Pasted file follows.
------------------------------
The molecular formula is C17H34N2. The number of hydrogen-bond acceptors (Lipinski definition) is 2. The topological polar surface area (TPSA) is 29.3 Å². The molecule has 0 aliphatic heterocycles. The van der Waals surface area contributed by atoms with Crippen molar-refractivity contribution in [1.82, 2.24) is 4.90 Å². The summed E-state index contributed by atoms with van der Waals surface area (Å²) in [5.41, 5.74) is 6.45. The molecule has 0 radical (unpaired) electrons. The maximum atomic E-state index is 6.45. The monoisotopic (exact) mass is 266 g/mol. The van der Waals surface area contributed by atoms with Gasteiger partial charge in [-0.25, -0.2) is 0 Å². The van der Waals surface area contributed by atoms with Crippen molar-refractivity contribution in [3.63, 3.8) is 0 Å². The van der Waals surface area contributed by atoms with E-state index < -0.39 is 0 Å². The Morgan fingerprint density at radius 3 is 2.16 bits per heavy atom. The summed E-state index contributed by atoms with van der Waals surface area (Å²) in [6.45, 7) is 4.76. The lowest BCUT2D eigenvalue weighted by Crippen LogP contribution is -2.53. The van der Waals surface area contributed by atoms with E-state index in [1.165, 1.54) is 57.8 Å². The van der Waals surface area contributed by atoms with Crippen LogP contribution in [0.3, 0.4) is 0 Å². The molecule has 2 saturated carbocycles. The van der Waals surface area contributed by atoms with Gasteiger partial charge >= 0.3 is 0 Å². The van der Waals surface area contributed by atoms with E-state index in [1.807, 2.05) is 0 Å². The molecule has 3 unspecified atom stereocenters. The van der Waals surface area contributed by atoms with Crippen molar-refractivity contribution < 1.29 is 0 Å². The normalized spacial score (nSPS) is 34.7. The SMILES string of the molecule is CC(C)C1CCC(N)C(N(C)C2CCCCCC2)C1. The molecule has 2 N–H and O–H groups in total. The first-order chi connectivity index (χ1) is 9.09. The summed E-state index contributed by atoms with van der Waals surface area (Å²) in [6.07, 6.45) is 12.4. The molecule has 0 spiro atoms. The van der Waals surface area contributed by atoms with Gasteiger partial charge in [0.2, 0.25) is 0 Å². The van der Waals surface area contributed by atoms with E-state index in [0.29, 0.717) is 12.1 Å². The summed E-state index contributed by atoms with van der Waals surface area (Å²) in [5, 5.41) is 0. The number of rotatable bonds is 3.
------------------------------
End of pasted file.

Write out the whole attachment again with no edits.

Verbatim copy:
The molecular formula is C17H34N2. The number of hydrogen-bond acceptors (Lipinski definition) is 2. The topological polar surface area (TPSA) is 29.3 Å². The molecule has 0 aliphatic heterocycles. The van der Waals surface area contributed by atoms with Crippen molar-refractivity contribution in [1.82, 2.24) is 4.90 Å². The summed E-state index contributed by atoms with van der Waals surface area (Å²) in [5.41, 5.74) is 6.45. The molecule has 0 radical (unpaired) electrons. The maximum atomic E-state index is 6.45. The monoisotopic (exact) mass is 266 g/mol. The van der Waals surface area contributed by atoms with Gasteiger partial charge in [-0.25, -0.2) is 0 Å². The van der Waals surface area contributed by atoms with Crippen molar-refractivity contribution in [3.63, 3.8) is 0 Å². The van der Waals surface area contributed by atoms with E-state index < -0.39 is 0 Å². The Morgan fingerprint density at radius 3 is 2.16 bits per heavy atom. The summed E-state index contributed by atoms with van der Waals surface area (Å²) in [6.45, 7) is 4.76. The lowest BCUT2D eigenvalue weighted by Crippen LogP contribution is -2.53. The van der Waals surface area contributed by atoms with E-state index in [1.165, 1.54) is 57.8 Å². The van der Waals surface area contributed by atoms with Crippen LogP contribution in [0.3, 0.4) is 0 Å². The molecule has 2 saturated carbocycles. The van der Waals surface area contributed by atoms with Gasteiger partial charge >= 0.3 is 0 Å². The van der Waals surface area contributed by atoms with E-state index in [1.807, 2.05) is 0 Å². The molecule has 3 unspecified atom stereocenters. The van der Waals surface area contributed by atoms with Crippen molar-refractivity contribution < 1.29 is 0 Å². The normalized spacial score (nSPS) is 34.7. The SMILES string of the molecule is CC(C)C1CCC(N)C(N(C)C2CCCCCC2)C1. The molecule has 2 N–H and O–H groups in total. The first-order chi connectivity index (χ1) is 9.09. The summed E-state index contributed by atoms with van der Waals surface area (Å²) in [6.07, 6.45) is 12.4. The molecule has 0 spiro atoms. The van der Waals surface area contributed by atoms with Gasteiger partial charge in [0.2, 0.25) is 0 Å². The van der Waals surface area contributed by atoms with E-state index in [0.29, 0.717) is 12.1 Å². The summed E-state index contributed by atoms with van der Waals surface area (Å²) in [5, 5.41) is 0. The number of rotatable bonds is 3.